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‘Manipuri Dance is a Form of Worship’

‘Manipuri Dance is a Form of Worship’

Manipuri dancer and choreographer, Sinam Basu, has received many awards including Sangeet Natak Akademi’s Ustad Bismillah Khan Yuva Puraskar

By Shriya S Nair09 March 2021
Interviews

Manipuri dancer and choreographer, Sinam Basu, has received many awards including Sangeet Natak Akademi’s Ustad Bismillah Khan Yuva Puraskar

What does Manipuri dance mean to you?

Manipuri dance is everything to me. It is very close to my heart. It has a rich cultural tradition and is very unique from other dance forms. Locally, we call it Jagoi. The dance has two periods: Vaishnava, with Raas-Leela, and one before it, called Lai Haraoba. Both continue to be performed in temples and other events.

For every Manipuri, dance and music are part and parcel of their lives. We dance for the glory of gods and goddesses. That way, dance is worship for us. We go to Govinda-ji temple to worship Raas-Leela, not as entertainment. Most of the choreography revolves round nature and god.

What has been your performance profile so far?

I have choreographed quite a few dance-dramas and ballets besides solo dance in Manipuri. As part of the Spic-Macay’s festivals and schedules, I’ve done close to 300 lecture-demonstrations and workshops in various schools and colleges, besides performances, across the country. Abroad, I have presented the dance in Russia, Australia, Japan, Vietnam, Thailand and the US, also holding workshops and giving lec-dems. At present, I am a choreographer at Progressive Art Laboratory in Imphal. It is an institution for dance and music.

What are the acts you mostly like to perform on?

I stage Raas-Leela, which is about the love between Radha and young Krishna. Then there is Geet-Govindam, which also involves a communion with god through their relationship. I also perform Shiva Panchakshara (devotional literature set to Manipuri beats) and Lasya Tandava (vigorous dance that retains feminine grace).

Which choreography is most dear to you?

Well, in recent years I presented two items of novel choreography. 

I choreographed them in 2018 and the next year. The first one was ‘Laigi Machasing’, meaning ‘Children of gods and goddesses’. Here, I conceived an act with an idol of Pakhangba (python) which we revere as god. That was used as a moving prop, with by 20 artists performing.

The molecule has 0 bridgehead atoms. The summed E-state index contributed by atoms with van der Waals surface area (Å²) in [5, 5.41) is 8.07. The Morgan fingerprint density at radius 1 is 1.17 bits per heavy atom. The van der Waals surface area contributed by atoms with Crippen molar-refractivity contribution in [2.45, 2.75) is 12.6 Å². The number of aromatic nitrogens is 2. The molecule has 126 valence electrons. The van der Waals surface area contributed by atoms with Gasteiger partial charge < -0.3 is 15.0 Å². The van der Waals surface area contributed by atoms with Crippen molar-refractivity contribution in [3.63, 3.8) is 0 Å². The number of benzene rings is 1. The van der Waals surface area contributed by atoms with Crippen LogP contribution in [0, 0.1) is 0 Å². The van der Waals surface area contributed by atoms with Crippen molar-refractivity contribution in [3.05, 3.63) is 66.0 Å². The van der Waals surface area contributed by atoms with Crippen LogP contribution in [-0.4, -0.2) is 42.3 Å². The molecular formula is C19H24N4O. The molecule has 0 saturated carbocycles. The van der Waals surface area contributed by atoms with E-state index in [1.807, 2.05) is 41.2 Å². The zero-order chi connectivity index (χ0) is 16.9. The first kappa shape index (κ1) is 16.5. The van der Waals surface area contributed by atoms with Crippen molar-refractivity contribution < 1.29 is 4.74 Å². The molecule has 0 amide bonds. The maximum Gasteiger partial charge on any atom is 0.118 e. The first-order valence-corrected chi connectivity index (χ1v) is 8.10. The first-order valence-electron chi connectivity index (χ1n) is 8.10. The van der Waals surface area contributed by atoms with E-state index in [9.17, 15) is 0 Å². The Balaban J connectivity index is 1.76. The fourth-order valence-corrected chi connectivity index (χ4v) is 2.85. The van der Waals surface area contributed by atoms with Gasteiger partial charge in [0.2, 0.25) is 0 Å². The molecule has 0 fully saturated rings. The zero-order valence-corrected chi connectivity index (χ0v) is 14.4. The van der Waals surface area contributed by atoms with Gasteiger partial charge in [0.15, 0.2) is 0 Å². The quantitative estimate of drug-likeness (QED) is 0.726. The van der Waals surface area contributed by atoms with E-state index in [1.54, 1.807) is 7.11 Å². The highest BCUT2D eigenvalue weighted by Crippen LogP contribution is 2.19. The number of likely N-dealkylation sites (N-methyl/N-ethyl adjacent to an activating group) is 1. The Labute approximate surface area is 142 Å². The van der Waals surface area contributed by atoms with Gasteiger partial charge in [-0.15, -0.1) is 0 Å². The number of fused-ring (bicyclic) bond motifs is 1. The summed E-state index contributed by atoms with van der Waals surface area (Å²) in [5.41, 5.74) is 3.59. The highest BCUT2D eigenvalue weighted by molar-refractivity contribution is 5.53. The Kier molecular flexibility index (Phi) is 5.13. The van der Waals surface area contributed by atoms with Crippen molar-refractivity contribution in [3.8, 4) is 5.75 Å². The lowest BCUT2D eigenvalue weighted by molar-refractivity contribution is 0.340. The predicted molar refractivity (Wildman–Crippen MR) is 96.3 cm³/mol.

I believe the universe is a garden. And that each flower represents a community, a state or a nation. I tried to convey this message through my choreography in 2019 and it was well received by the audience. The act of 2019 was called ‘Manipur-Jewel of India’.

Lai Haraoba. Can you brief about it?

‘Lai’ means god and ‘haraoba’ means festival. Lai haraoba is a festival of rites and rituals, games and sports, dance and music. It is a pre-Vaishnavism dance tradition observed by Meitei people. It is performed in more than a thousand temples…in almost every village and town of Manipur. What makes it unique is that it is not just a festival; it is a tradition deeply rooted in the lives of the common people. Lai Haraoba has 364 hand-gestures that represent various dos and don’ts of our lives. For example, there are portrayals on how to cultivate a crop, how to make a house. They are intertwined with the daily lives of the people.

Do you perform to recorded music too?

We perform to live music during lecture demonstrations that include half-a-dozen artistes. We chiefly play the Pung, which is a percussion instrument. While conducting workshops, I use recorded music.

The costumes are pretty interesting. What are they called?

Manipuri dance is known for various aharya abhinaya — acting with costumes. For Krishna in Raas-Leela, the costume is called Natavara vesh. For the character of Radha, it is called Radha-potloi and for gopis, it’s called gopi-potloi.

What are your upcoming projects?

I am currently choreographing a dance-drama on NavaDurga. That is, nine goddesses. It will be a production of our Progressive Art Laboratory.

By Shriya S Nair09 March 2021